After you have been in an accident, one of the biggest issues most people encounter is getting their medical bills paid. Before, during and after trial, different insurance companies have different methods for dealing with significant hospital costs, and sometimes it leaves the injured person out in the cold. It is not unheard of to get your attorney involved in these matters if need be; your primary concern should be healing, not negotiating complex payments and reimbursements for whenever your insurance company sees fit to disburse the appropriate money.
Before and During Trial
As a general rule, the defendant is not required to contribute anything toward the payment of your medical bills unless a court order or jury award mandates it. This is not the case in auto accident cases in states with no-fault auto insurance; in those states your insurer will pay a percentage of your medical bills with no questions asked, and afterward you are responsible for the remainder, with no option to bring suit (except in extremely rare cases). In states like South Carolina that adhere to the more traditional insurance model, the option to bring suit against the other driver, if you believe they are at fault, is preserved.
Sometimes, especially in auto accident cases, one or both of those involved will have medpay coverage through their insurance company. This insurance will pay all medical bills up to a specific amount— most often, $10,000— but some drivers elect to carry more. South Carolina does not require medpay coverage, but will recognize it if you have it. If your accident is work-related, your bills will almost certainly be paid by workers’ compensation.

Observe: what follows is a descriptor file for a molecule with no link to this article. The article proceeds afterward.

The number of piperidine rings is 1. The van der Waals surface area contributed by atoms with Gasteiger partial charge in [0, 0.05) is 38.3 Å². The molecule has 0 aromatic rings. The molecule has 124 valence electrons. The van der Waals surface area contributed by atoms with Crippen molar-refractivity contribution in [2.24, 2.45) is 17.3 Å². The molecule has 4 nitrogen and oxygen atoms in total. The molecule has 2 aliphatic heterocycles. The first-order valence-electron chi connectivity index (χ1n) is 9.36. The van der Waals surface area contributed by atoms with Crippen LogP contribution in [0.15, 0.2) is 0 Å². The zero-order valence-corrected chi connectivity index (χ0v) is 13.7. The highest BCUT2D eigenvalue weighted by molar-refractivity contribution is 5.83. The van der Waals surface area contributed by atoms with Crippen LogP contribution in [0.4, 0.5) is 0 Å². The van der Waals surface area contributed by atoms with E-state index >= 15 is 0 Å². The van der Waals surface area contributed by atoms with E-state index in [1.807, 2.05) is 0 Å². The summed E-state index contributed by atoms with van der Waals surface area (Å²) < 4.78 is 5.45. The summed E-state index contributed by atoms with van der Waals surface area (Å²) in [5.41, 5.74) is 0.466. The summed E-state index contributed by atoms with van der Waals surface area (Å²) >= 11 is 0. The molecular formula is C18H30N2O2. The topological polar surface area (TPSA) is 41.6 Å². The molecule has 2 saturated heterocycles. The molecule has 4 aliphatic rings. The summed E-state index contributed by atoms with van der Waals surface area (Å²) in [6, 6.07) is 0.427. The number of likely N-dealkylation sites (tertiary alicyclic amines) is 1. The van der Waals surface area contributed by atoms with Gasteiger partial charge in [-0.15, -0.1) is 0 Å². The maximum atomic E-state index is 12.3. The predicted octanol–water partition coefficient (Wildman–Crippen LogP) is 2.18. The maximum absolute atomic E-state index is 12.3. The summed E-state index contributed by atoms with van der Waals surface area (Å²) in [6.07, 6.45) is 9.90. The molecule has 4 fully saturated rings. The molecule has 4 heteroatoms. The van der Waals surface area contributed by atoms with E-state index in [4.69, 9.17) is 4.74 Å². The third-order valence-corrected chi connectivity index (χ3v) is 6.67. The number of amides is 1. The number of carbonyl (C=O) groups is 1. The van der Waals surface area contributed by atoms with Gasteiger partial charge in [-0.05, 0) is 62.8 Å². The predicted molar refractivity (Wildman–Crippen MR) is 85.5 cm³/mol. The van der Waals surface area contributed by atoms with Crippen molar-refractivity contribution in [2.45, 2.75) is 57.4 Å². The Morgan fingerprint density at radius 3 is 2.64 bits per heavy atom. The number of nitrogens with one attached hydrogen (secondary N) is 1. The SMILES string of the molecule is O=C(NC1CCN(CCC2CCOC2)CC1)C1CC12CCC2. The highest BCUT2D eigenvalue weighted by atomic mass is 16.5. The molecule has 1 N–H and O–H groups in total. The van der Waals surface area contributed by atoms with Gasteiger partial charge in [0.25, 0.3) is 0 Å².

It is important to be aware that many insurers, especially in the case of auto accidents, have repayment clauses written into their policies. Thus, if you recover in a personal injury action, your insurer will be entitled to at least part of what you recoup.
Most insurance companies will place a lien on any proceeds you gain from a successful suit against the person guilty of the negligent act that injured you. A lien is defined as the right of a person or corporation to retain the property of another until that person’s debt has been repaid. When you agree to health coverage under most plans, you agree to reimburse an insurer or health care provider who pays for your medical bills out of any proceeds you obtain from a settlement. Most people are not aware of this requirement, but it is extremely common, showing up in almost all insurance policies. If you lose your case, you are still liable for the balance of the lien, unless it is later discharged in bankruptcy, which can be somewhat difficult to do.
Contact A Personal Injury Attorney
The best chance of getting your medical bills are paid is to ensure that you have the best possible representation during your lawsuit. The North Charleston accident attorneys at Callihan & Syracuse are passionate about ensuring that you have the best chance possible to recoup your expenses. Contact us today if you have been injured in an accident and need your medical bills paid.